Xanax Overdose

Xanax Overdose emergencyXanax is prescribed to help anxiety and panic disorders on a short-term basis. It has depressant effects on brain areas that regulate wakefulness and alertness, very similar in effect to alcohol and sedative barbiturates. Xanax enhances the action of receptors that inhibit central nervous system stimulation and conversely inhibit the action of receptors that stimulate the nervous system. In other words, if the nervous system were a car, these drugs help press down the brakes but make it harder to press down on the gas. Like any other medication, it must be taken in moderation under a physician’s supervision.

Those who have taken the drug for sometime will be aware when they have overdosed. However, those who are new to the drug will not be aware that they are possibly overdosing so it’s important to catch the symptoms of a possible overdose early on. If you should take an overdose of Xanax or have any doubts about the effects of the drug, either intentionally or by accident, you should call 911 or your doctor immediately.

Proper Dosage for Xanax

The proper doses for an individual to take Xanax are:

  • ADULTS

    -Anxiety disorder
    Starting dose of Xanax is 0.25 to 0.5 mg 3 times a day. Maximum daily dose 4mg.
    -Panic disorder
    Starting dose of Xanax is 0.5 mg, 3 times a day. Maximum is 10 mg.

  • CHILDREN
    Xanax is not recommended for children under 18 years of age.
  • SENIORS
    Starting for dose anxiety disorder is 0.25 mg, 2 or 3 times daily.

Xanax Overdose Signs and Symptoms

As with any medication, you must be careful not to take more than you are prescribed. It is unlikely that you can take enough Xanax to die of an overdose, unless you mix the Xanax with other sedatives such as alcohol. However, this is not to say that it is safe in high doses. Overdoses of alprazolam (Xanax) can be mild to severe depending on how much of the drug is taken and if any other depressants have been taken. Alprazolam is significantly more toxic in overdose than other benzodiazepines with higher rates of fatalities. A study in New Zealand found that alprazolam is almost 8 times more likely to result in death from overdose than other sedative hypnotics as a group, with higher rates of ICU admissions and mechanical ventilation. Combined overdose with tricyclic antidepressants, alcohol, opiates, or overdoses of alprazolam in the elderly, significantly increases the likelihood for severe toxicity and possible fatality. If the occasion arises that an individual has overdosed, some commons signs of an overdose are:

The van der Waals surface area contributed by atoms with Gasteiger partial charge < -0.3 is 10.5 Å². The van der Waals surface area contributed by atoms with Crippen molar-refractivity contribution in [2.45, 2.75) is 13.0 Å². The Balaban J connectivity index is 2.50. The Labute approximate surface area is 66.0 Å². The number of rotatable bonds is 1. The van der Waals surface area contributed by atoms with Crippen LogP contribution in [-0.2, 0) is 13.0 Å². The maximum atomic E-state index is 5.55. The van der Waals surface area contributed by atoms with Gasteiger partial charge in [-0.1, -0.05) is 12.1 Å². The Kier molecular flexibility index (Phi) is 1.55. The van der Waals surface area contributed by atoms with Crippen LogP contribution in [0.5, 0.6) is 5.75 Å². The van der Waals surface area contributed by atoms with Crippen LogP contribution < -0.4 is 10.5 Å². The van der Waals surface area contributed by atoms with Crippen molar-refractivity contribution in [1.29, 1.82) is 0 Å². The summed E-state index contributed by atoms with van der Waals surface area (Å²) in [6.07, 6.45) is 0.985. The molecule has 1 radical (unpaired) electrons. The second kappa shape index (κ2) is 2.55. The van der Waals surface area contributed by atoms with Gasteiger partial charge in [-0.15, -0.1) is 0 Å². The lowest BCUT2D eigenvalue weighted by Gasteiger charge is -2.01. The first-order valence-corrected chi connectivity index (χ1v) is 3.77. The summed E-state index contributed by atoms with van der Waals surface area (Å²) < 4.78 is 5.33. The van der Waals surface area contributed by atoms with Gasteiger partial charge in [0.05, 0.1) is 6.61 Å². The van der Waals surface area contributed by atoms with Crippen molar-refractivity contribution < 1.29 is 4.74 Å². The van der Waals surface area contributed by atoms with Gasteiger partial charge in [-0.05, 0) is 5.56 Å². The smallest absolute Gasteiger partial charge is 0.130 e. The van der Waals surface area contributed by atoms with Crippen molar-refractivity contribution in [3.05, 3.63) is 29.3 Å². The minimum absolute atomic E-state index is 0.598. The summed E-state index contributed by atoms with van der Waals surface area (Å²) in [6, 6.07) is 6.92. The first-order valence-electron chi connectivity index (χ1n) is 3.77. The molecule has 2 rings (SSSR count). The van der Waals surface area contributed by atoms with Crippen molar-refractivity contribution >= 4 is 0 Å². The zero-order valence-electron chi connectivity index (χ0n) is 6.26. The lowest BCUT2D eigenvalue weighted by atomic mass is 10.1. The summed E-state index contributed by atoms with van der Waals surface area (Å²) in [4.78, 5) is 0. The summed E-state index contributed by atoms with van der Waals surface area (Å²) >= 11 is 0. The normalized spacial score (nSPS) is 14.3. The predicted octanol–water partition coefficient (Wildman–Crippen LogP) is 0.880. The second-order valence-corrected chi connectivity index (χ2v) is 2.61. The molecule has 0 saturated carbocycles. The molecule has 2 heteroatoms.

• Severe Confusion—an individual who had either taken too much or mixed Xanax with alcohol may seen extremely confused. They may not know where they are or what is happening around them.
  • Lack of Coordination—an individual may appear very clumsy and have a lack of coordination. These individuals may be unable to stand up or walk.
  • Extreme Sleepiness—an individual may be unable to wake up. They may be extremely lethargic.
  • Sluggish Reaction Time—an overdose will significantly slow a person’s reaction time.
  • Coma—if an individual who had overdosed on Xanax does not get proper medical treatment, they may lapse into a coma.

Xanax makes you relax so it can be difficult to tell the difference between the expected effects of the drug and dangerous levels of “relaxation” that edge more toward a serious overdose. Difficulty breathing and/or a slowed heart rate are also signs of a possible overdose.

Treatment for Xanax Overdose

The treatment for a Xanax overdose will vary.

If the overdose was recent, a health care provider may give certain medicines or place a tube into the stomach to “pump the stomach.” Flumazenil (Romazicon®), an antidote for benzodiazepine overdose, may be helpful. Treatment also involves supportive care, which consists of treating the symptoms that occur as a result of the overdose. For example, supportive treatment options may include:

  • Fluids through an intravenous line (IV)
  • Other treatments based on complications that occur

Xanax Help

If you or someone you know is struggling with a Xanax addiction, we can help. Please call our toll free number. We are available 24 hours a day, seven days a week to answer your questions on Xanax treatment and addiction.

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